I returned to Chicago and recruited Wes Pope, who at the time was my co-worker at the Chicago Tribune, to help me interview the Cagwins and the Grabenhofers and to shoot b-roll on life in the subdivision, In June 2008, after months of work, MediaStorm debuted a 6-minute piece at Look 3- The Festival of the Photograph in Charlottesville, Virginia. In July 2008, MediaStorm released a 7-minute version of “Common Ground on their website.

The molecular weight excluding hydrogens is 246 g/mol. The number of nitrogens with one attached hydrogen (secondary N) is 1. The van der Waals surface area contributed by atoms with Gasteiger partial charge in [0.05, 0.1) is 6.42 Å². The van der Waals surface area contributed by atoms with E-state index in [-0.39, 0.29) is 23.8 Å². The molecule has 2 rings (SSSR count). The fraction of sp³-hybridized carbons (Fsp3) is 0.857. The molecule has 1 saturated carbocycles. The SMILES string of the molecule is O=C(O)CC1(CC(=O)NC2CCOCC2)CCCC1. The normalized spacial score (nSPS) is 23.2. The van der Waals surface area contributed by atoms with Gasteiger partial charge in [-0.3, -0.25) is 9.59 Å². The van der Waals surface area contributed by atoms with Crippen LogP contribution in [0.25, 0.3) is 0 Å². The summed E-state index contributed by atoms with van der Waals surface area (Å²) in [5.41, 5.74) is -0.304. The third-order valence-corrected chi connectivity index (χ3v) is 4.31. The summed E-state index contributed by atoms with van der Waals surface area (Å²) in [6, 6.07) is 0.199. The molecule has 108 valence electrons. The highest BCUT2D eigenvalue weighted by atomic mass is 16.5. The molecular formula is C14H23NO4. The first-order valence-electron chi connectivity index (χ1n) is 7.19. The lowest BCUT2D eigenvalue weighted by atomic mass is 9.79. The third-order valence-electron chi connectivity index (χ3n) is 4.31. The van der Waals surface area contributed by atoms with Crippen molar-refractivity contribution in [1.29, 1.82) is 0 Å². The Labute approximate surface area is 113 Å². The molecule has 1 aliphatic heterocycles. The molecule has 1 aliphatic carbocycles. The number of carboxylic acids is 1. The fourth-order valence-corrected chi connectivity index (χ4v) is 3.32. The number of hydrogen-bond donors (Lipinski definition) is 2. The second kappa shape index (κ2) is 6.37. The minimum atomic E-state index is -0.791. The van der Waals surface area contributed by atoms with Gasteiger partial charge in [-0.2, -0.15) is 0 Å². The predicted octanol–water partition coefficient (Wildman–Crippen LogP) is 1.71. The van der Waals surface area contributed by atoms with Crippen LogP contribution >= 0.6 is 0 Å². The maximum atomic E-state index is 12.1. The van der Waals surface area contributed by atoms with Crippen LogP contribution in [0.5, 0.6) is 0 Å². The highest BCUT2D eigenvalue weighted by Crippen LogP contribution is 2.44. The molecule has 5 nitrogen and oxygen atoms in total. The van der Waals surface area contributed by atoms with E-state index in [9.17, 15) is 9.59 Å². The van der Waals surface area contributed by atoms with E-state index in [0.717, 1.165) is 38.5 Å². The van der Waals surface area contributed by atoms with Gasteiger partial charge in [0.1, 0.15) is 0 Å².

The entire multimedia piece was conceived and constructed by Stevens. He even located a musician named Andy Webster who provided a beautiful piece of original music as the score. I am very happy that the multimedia piece became reality. I always felt that I had missed a huge piece of the story by failing to interview the Cagwins as they were living thire final years on the farm. Most of all, I consider “Common Ground” an unbiased historical document on the issue of suburban sprawl overtaking the family farm in the shadow of America’s major metropolitan areas. The next and final step will be finding a publisher for the book.